Invest in Foundational Technologies Like Knowledge Management Before Pursuing Shiny Objects



Companies are doing a good job of exploring the shiny new technology objects that have come our way in customer service in the last couple of years: chatbots, virtual reality, augmented reality, artificial intelligence, etc. Yet, these objects shouldn't be pursued for their own sake; they should be pursued because they provide a real business benefit, such as making your operations more efficient, making your agents more productive, freeing agents up from repetitive work that is error prone, or providing smarter engagement to your customers.

These cutting-edge technology investments must ultimately help deliver better agent and customer experiences. Forrester Research defines great experiences as ones that have the following characteristics:

  • Easy – allowing customers to connect with customer service agents over the touchpoints and channels (voice, digital, social, self-service) of their choice;
  • Effective – experiences that value customers' time, deliver a full answer to a question or a full resolution to a problem that is personalized to the customer and in context of his situation; and
  • Emotional – experiences that leave the customer feeling good about having done business with you. For example, feeling that the company is looking out for the customer's best interest by recommending a lower-cost plan or suitable add-ons.

Many of these investments should start with a solid foundation of technology and process. For many organizations, this includes a solid foundation of knowledge management. Knowledge management done right delivers great customer experiences. It powers self-service interactions that value customers' time. Knowledge management powers chatbot interactions. Knowledge management empowers agents to effectively deliver accurate, in-context answers to customer questions. And proactive knowledge builds trust and better customer relationships.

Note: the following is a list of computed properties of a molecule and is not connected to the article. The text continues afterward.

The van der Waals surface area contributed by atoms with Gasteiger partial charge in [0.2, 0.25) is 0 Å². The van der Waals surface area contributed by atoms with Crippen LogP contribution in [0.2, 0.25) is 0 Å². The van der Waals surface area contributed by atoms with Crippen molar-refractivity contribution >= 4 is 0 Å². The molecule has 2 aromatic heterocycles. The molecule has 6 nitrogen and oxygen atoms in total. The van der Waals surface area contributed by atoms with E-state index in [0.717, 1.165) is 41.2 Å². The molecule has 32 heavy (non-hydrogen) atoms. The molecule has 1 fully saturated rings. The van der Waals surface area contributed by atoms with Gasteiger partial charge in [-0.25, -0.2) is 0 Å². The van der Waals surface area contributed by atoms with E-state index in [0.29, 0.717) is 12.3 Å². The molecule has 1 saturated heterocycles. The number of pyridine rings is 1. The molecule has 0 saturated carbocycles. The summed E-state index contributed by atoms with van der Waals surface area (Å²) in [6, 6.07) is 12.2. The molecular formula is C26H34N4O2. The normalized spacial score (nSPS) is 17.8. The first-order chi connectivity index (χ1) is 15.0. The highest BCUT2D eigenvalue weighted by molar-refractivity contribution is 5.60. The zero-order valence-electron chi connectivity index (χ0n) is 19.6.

To do knowledge management right, you should do the following:

Make knowledge capture easy.

You should be able to flag information from any source (email, discussion forum thread, social media interaction, chat logs etc.) and kick it off to be included in your knowledge base.

Be democratic.

Everyone within an organization, and customers as well, should be able to recommend information to be included in the knowledge base. Anyone who comes into contact with content should be able to rate content and comment on it.

Use flexible authoring environments.

You must be able to create and publish content without arduous workflows. Not all content should be subjected to the same workflows. Some content might need to be published instantly, such as a service alert. Other content should be able to be routed through review or legal compliance flows.

Be able to surface related knowledge.

You should be able to surface knowledge residing in other repositories (such as content management systems or bug databases).

Link knowledge to process.

Knowledge must be linked to case management processes, for example, so contextual, personalized content can be pushed to the agent at the right point in the customer service interaction.

Think twice before going after those new technologies. Instead, evaluate and strengthen your foundational technologies and use this solid foundation to then pursue emerging technologies.


Kate Leggett is a vice president and principal analyst at Forrester Research.


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